When You Must See The MD
Both Boice and Stengler emphasize that some symptoms indicate the need for immediate treatment by a medical doctor. For children 6 months and older, red flags include a fever of 103 degrees or higher or one that continues for more than two days; pain that doesn’t go away; any head injuries; nonstop vomiting; or “a child that just doesn’t look quite right,” says Stengler.
Severe drooling and the child’s inability to breathe easily indicate acute epiglottitis, a serious infection near the back of the pharynx, which needs immediate medical treatment, Boice adds. Other medical emergencies include excessive bleeding of any type, internal or external; right-side lower-abdominal pain, fever, nausea, and vomiting, signs associated with appendicitis; or a high fever accompanied by an arching back, which is indicative of meningitis. If your child exhibits any of these symptoms, head straight to a medical doctor or an emergency room.
Many less-urgent childhood ailments respond well to natural treatment, according to Boice and Stengler. The following are the conditions they encounter most frequently in their naturopathic practices. The remedies they prescribe, albeit familiar a century ago, are all supported by science and demonstrate that the body is truly designed to heal itself.
Ear infection. Estimated to affect 75 percent of children by the age of 3, otitis media, or ear infection, results from a painful buildup of secretions in the middle ear. Although antibiotics are the conventional medical treatment, a recent study conducted by Seattle researcher Jennifer Jacobs, MD, showed that homeopathic and other natural remedies can bring faster relief. Jacobs’ study of 75 children who had experienced middle-ear infection, pain, or fever for no more than 36 hours showed homeopathic treatment decreased symptoms within the first 24 hours of treatment (Pediatric Infectious Disease Journal, 2001, vol. 20, no. 2). “Plus, such natural treatments help avoid the bacterial resistance and destruction of intestinal flora associated with antibiotics,” says Boice, “which we now know seriously limit a child’s future ability to fight infection.”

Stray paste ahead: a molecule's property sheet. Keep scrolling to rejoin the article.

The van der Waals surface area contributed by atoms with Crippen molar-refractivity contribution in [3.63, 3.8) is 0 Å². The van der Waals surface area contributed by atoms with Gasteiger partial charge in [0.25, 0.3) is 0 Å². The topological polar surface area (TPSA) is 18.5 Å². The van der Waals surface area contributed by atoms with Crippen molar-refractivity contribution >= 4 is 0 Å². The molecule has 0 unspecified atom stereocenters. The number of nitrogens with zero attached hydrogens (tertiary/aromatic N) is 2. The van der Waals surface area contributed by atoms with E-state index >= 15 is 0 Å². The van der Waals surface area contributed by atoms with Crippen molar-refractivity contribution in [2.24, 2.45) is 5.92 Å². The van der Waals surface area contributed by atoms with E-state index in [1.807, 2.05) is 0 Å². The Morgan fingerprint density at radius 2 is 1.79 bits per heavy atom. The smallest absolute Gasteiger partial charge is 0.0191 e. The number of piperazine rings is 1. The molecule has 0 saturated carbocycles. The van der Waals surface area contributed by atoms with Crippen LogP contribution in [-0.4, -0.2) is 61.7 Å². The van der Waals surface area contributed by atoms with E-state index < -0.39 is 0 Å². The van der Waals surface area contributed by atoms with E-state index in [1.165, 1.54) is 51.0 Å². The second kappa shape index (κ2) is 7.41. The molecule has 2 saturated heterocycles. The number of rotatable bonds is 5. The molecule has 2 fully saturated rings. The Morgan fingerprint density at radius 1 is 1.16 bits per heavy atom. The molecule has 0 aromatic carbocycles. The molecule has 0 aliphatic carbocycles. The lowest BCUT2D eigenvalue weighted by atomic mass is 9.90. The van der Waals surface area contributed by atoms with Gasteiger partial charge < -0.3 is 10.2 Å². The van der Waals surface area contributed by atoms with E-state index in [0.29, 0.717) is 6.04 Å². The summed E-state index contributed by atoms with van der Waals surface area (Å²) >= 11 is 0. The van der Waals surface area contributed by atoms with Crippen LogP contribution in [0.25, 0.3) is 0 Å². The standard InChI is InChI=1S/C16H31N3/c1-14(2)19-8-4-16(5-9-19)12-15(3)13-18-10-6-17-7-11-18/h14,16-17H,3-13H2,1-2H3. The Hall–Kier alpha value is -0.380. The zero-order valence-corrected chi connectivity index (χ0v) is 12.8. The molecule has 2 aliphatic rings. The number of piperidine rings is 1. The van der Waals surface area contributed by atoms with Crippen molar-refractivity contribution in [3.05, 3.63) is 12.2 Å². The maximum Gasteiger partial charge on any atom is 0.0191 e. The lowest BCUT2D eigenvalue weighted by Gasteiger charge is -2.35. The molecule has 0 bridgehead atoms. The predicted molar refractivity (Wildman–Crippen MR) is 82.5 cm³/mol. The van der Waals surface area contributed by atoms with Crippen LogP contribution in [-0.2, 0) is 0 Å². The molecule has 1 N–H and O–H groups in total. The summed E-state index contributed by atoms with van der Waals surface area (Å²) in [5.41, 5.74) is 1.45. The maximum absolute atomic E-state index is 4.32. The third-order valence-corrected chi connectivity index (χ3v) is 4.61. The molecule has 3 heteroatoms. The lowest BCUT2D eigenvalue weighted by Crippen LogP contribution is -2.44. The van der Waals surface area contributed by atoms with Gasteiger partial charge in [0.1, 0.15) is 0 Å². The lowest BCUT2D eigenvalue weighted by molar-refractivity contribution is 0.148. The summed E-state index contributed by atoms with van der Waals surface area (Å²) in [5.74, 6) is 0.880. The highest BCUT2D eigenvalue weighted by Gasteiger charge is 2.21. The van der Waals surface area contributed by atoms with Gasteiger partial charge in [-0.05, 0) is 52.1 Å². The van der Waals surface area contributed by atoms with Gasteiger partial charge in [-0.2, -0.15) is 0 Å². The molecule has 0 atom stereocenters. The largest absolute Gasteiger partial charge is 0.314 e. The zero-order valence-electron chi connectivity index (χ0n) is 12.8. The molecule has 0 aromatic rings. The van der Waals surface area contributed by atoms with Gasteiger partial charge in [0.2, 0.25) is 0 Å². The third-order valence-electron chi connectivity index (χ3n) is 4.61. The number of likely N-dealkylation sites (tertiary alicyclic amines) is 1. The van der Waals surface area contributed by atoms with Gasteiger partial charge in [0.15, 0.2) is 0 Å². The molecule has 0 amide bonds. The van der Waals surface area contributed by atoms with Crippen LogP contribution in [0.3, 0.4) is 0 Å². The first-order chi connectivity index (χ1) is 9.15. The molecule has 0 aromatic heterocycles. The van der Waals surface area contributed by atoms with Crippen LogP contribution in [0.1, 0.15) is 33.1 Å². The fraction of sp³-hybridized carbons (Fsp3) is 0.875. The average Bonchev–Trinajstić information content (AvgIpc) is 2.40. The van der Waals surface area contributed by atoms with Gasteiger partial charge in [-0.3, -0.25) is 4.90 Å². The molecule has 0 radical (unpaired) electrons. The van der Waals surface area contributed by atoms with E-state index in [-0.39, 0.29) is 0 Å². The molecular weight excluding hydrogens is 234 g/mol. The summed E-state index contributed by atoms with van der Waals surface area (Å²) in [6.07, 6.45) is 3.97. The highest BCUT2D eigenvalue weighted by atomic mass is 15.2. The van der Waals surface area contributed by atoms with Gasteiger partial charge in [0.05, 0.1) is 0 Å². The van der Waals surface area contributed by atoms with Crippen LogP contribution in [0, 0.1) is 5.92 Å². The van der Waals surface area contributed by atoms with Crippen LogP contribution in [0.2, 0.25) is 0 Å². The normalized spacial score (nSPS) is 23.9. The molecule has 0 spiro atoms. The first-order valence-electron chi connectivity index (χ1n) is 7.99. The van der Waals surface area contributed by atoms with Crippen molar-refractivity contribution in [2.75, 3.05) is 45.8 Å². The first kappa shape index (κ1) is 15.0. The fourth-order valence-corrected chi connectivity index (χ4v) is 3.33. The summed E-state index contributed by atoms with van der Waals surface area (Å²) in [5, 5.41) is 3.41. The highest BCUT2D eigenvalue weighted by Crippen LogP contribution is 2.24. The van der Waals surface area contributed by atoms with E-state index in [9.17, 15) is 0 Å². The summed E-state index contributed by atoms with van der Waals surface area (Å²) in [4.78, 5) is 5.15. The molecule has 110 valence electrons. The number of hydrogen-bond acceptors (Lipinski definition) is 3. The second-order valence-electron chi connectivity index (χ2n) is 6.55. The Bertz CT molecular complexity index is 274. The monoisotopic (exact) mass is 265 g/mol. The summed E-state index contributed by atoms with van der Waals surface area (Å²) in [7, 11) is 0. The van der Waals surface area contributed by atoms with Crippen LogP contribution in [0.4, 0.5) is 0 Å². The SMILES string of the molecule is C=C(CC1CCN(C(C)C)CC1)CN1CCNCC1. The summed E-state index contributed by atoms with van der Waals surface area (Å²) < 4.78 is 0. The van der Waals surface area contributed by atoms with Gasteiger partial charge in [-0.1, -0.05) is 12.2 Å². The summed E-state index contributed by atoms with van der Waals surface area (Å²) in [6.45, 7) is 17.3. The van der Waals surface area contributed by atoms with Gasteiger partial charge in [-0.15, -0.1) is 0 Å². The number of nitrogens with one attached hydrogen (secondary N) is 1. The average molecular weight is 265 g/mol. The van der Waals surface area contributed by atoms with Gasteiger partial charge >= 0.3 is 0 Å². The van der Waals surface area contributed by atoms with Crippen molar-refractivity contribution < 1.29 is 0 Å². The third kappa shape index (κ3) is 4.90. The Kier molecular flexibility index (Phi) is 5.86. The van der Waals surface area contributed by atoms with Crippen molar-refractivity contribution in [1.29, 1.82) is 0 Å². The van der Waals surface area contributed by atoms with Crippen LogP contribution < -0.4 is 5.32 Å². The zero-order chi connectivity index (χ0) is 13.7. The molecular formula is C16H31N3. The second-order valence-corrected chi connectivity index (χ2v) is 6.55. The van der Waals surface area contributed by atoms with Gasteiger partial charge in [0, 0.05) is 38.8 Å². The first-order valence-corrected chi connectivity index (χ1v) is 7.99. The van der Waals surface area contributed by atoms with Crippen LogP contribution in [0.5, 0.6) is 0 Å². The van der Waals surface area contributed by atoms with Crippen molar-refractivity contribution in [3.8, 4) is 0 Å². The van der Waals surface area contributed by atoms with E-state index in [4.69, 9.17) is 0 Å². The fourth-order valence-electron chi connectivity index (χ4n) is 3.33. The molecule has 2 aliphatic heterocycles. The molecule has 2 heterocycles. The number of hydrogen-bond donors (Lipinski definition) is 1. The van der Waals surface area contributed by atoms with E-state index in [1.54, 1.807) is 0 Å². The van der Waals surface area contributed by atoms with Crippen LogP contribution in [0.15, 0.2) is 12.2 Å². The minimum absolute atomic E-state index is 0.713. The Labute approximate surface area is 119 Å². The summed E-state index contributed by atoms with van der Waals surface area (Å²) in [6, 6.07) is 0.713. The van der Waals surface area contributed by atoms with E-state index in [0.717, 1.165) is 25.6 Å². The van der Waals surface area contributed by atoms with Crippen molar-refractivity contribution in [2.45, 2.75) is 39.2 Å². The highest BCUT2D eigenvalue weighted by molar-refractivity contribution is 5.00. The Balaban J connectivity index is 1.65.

At least one study reinforces Boice’s claim that homeopathic treatment serves a child’s health better in the long term. German researchers studied 131 children suffering from ear infections and administered homeopathic remedies to 103 subjects and antibiotics to the other 28. Not only did the homeopathic group experience pain relief a day sooner, but a year later, 70.7 percent of that group had no recurrences, and the remaining 29.3 percent had a maximum of three relapses. The antibiotics group, on the other hand, was only 56.5 percent relapse-free, and the other 43.5 percent had a maximum of six recurrences (International Journal of Clinical Pharmacology and Therapeutics, 1997, vol. 35, no. 7).
To treat an ear infection, Stengler prescribes vitamin C at a dose of 100 mg times the child’s age in years, two times daily, for immune support, along with ten drops of echinacea (Echinacea purpurea) tincture four times daily at the first sign of infection and until infection has subsided. Echinacea may be even more valuable than previously believed: A study at the University of Arizona’s Steele Memorial Children’s Research Center in Tucson, with a grant from the National Institutes of Health National Center for Complementary and Alternative Medicine, is now investigating echinacea’s effectiveness at preventing ear infections as well as treating them.